Let’s be real: After today, the Seahawks need more than a Christmas miracle to win the division – and divine intervention to somehow still reach the playoffs.
Today was flat-out ugly. And given the circumstances, pretty inexcusable.
But I am here to put this season in perspective, without jumping off the deep end like a ton of keyboard warriors on social media have already done. First off, today’s game was by far the worst of the season. It was a one-off on the scoreboard, magnified by the stakes, which was pretty glaring.
We have to remember that the other five losses have been by single digits, four of them winnable on the final drive – from the Redskins game to the Falcons game to the Jaguars game last week – all with one of the best quarterbacks in the game. That simply comes down to execution – or lack thereof. So is starting games slowly, failing to find an early rhythm.
So you can call today’s blowout the norm, but that’s a false narrative. Yes, it exposed glaring problems the Hawks had all year. Yes, it hurts. Yes, it was atrocious to watch – and while I understand the knee-jerk reaction after a loss like this to blow the whole thing up, that’s really just silly.
Some changes need to be made – and hopefully, they will after the season. But not when it comes to the top. Give Pete Carroll and John Schneider the authority to look in the mirror and make changes they deem necessary. They’ve earned the right to self-reflect and chart the path ahead.
Because, as unlikely as it might seem tonight, the Seahawks still have a chance to finish 10-6 this season. That would be their sixth straight season with double-digit wins – and the same number of wins they finished with the past two years. In fact, only five teams in the last 25 years have missed the playoffs with a ten-win regular season. The Hawks could be the sixth.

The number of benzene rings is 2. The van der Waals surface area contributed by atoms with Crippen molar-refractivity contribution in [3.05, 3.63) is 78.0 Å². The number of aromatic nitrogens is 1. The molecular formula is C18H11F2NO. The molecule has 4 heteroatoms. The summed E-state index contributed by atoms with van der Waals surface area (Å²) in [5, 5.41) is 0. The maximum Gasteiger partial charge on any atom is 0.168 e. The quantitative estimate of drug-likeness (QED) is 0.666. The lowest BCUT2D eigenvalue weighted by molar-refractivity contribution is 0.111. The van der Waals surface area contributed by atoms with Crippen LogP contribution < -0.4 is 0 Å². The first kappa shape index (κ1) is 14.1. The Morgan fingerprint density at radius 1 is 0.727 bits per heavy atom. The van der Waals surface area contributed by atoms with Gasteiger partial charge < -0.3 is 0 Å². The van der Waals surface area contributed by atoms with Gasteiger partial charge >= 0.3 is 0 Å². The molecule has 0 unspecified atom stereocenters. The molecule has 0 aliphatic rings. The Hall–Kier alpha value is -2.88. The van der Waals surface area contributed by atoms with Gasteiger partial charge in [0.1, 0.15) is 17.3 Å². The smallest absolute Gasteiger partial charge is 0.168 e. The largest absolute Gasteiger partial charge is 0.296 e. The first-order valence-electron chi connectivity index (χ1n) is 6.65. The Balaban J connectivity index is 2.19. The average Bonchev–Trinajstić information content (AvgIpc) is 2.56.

So don’t stand here and tell me the Hawks are on some major downward spiral. Today was a wake-up call, sure. They were exposed for what they were – an aging team that made too many mistakes, racked up too many penalties, didn’t execute and had too many key injuries. But cleaning house would risk a downturn like what we saw back in 2008 and 2009.
That being said, it’s still fair to consider their first championship window officially closed. With Kam Chancellor and Cliff Avril’s future in doubt, and Richard Sherman and Earl Thomas under contract for one more year, trying to reinvent four years ago isn’t going to happen without competent personnel – and personnel that can stay healthy. THAT’S the challenge for John Schneider and Pete Carroll moving forward.
Finally, I know there will be fans who will blame this year on outside distractions – from the national anthem controversy, to player activism and the Michael Bennett situation with police officers in Las Vegas. To me, that’s a bunch of bologna. Execution and injuries played a much bigger role.
We all have to remember: This game is filled with hypotheticals. And the legacy this team has left the past four years leaves a lot of memorable moments. But unfortunately, just as many “what if’s.”